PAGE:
Scott Mehl

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Scott Mehl

Assistant Professor of Japanese

Department/Office Information

East Asian Languages and Literatures
9B Lawrence Hall

Ph.D. in Comparative Literature, University of Chicago

M.A. in Comparative Literature, University of Wisconsin-Madison

Bachelors degree, English, Spanish, and Mathematics (three majors), University of Wyoming


The Ends of Meter in Modern Japanese Poetry: Translation and Form. Cornell University Press, 2021.

Articles and book chapters

"There are No Tricks in Translation: Wordplay and Similarity in the Writings of Tawada Yōko." Japan Forum 2022. Special issue on contemporary Japanese women writers, edited by Rebecca Copeland and Nina Cornyetz.

"As If Poetry: Computer-Generated Tanka and Contemporary Japanese Verse." ASIANetwork Exchange 28.1 (2022), pp. 36-44.

"The sanbunshi (Prose Poem) in Japan." Invited book chapter. In Michel Delville and Mary Ann Caws, eds., Edinburgh Companion to the Prose Poem. Edinburgh University Press (2021), pp. 262-280.

"The Long Sleep of Belatedness: Nonsynchronism and Modernity in Maruoka Kyūka’s ‘Rippu Ban Unkuru’ (1886) and Tawfīq al-Ḥakīm’s Ahl al-kahf (1933)." Japanese Studies 39.1 (2019), pp. 27-41.

“Styles of Reasoning in Dostoevsky’s Notes from Underground and Sōseki’s Kokoro.” Comparative Literature Studies 54.3 (August 2017), pp. 489-517.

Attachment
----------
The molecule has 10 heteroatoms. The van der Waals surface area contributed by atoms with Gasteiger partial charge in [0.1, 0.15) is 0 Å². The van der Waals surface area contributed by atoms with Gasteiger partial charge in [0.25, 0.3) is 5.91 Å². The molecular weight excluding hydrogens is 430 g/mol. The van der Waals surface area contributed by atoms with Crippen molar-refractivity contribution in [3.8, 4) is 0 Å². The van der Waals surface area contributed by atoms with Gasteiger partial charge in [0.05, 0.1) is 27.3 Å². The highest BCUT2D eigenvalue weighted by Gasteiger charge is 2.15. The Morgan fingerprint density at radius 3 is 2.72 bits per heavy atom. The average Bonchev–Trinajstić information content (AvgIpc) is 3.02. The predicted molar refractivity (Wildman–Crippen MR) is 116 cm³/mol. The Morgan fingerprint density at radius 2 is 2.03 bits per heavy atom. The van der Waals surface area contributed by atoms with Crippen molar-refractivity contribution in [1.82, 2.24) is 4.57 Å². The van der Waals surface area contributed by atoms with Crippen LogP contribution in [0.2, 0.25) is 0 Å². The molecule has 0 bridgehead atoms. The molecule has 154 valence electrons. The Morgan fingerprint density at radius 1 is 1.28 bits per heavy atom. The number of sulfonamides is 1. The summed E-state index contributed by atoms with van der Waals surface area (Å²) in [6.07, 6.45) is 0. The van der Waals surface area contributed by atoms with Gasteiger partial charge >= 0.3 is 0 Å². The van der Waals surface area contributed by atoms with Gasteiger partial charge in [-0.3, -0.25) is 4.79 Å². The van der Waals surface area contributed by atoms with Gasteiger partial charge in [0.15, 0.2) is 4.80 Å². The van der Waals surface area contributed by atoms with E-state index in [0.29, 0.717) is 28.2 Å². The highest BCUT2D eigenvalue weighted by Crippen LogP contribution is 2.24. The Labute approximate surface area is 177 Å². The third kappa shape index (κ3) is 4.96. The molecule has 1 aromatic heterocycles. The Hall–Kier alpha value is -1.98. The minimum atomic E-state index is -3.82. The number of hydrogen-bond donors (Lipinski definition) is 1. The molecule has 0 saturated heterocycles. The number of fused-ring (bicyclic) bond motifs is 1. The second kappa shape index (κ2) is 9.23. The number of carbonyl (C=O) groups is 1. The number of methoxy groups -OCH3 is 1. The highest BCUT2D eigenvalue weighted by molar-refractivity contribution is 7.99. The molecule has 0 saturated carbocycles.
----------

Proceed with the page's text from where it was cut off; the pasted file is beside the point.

“Kitamura Tōkoku and the Versification Debate in Japan, 1890-1891.” SERAS (Southeast Review of Asian Studies), vol. 38 (December 2016), pp. 38-56.

“Appropriations and Inventions: Hagiwara’s Divided Poetics and James’s Stream of Consciousness.” Japanese Language and Literature, vol. 49 no. 2 (2015), pp. 259-295.

“The Beginnings of Japanese Free Verse and the Dynamics of Cultural Change.” Japan Review, vol. 28 (2015), 103-132.

“Early Twentieth-Century Terms for New Verse Forms (‘free verse’ and others) in Japanese and Arabic.” Studia Metrica et Poetica, vol. 2 no. 1 (2015), pp. 81-106.


Translation with critical introduction. “Yosano Akiko in Belle Époque Paris.” (Includes a translation of Léon Faraut, “Une poétesse japonaise,” Les Annales politiques et littéraires, 29 September 1912.) U.S.-Japan Women’s Journal 60 (2021): 1-30.

Invited translations. Masaoka Shiki, “A Dog” (pp. 60-62); Kanbara Ariake, “The Storm” (pp. 82-83); Mizuno Yōshū, “Peonies” (pp. 110-111); Hagiwara Sakutarō, “Inside the Panorama Hall” (pp. 126-127). In Mary Ann Caws and Michel Delville, editors, Beginnings of the Prose Poem: All Over the Place, Boston: Black Widow Press, 2021.

“A Translation of Irisawa Yasuo’s Waga Izumo, Waga chinkon (Part II).” Monumenta Nipponica 72:2 (2017), pp. 223-264.

Translation with critical introduction. “A Parody in the Ruins: A Translation of Irisawa Yasuo’s Waga Izumo, Waga chinkon (Part I).” Monumenta Nipponica 72:1 (2017), pp. 31-70.

Honda Shūgo, “Art, History, Humanity.” In Atsuko Ueda, Michael Bourdaghs, Richi Sakakibara, and Hirokazu Toeda, editors, The Politics and Literature Debate in Postwar Japanese Criticism 1945-1952 (Rowman & Littlefield, 2017), pp. 3-18.

Imai Noriaki, “Eight Days a ‘Hostage,’” from Why I Went to Iraq. Translated with Ayumu Tahara, Ariya, and Norma Field, 2007. In Japan Focus.

Modern Japanese literature; modern Japanese poetry and poetics; history of Japanese literary criticism

History of "East-West" comparison; history of comparative literature as an institution in Japan; AIDS/HIV in Japanese literature of the 1980s and 1990s; history of Japanese art; literary translation